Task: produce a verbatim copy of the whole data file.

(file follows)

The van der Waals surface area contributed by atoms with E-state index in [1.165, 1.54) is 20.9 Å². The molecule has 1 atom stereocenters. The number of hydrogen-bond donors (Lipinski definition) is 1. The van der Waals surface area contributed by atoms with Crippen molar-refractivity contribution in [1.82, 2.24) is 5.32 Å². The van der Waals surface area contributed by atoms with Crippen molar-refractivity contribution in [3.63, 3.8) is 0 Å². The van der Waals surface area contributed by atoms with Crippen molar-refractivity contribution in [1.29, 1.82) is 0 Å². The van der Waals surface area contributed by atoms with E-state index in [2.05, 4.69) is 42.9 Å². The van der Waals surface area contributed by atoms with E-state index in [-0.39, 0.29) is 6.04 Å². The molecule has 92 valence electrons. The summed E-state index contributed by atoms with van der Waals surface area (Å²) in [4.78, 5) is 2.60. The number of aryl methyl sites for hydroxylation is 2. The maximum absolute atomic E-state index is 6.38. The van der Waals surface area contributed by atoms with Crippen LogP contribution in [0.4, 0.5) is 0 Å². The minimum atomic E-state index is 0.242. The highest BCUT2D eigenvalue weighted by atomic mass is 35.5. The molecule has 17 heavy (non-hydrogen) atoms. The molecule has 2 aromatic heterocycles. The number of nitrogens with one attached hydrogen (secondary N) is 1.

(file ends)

The van der Waals surface area contributed by atoms with E-state index in [1.165, 1.54) is 20.9 Å². The molecule has 1 atom stereocenters. The number of hydrogen-bond donors (Lipinski definition) is 1. The van der Waals surface area contributed by atoms with Crippen molar-refractivity contribution in [1.82, 2.24) is 5.32 Å². The van der Waals surface area contributed by atoms with Crippen molar-refractivity contribution in [3.63, 3.8) is 0 Å². The van der Waals surface area contributed by atoms with Crippen molar-refractivity contribution in [1.29, 1.82) is 0 Å². The van der Waals surface area contributed by atoms with E-state index in [2.05, 4.69) is 42.9 Å². The van der Waals surface area contributed by atoms with E-state index in [-0.39, 0.29) is 6.04 Å². The molecule has 92 valence electrons. The summed E-state index contributed by atoms with van der Waals surface area (Å²) in [4.78, 5) is 2.60. The number of aryl methyl sites for hydroxylation is 2. The maximum absolute atomic E-state index is 6.38. The van der Waals surface area contributed by atoms with Crippen LogP contribution in [0.4, 0.5) is 0 Å². The minimum atomic E-state index is 0.242. The highest BCUT2D eigenvalue weighted by atomic mass is 35.5. The molecule has 17 heavy (non-hydrogen) atoms. The molecule has 2 aromatic heterocycles. The number of nitrogens with one attached hydrogen (secondary N) is 1.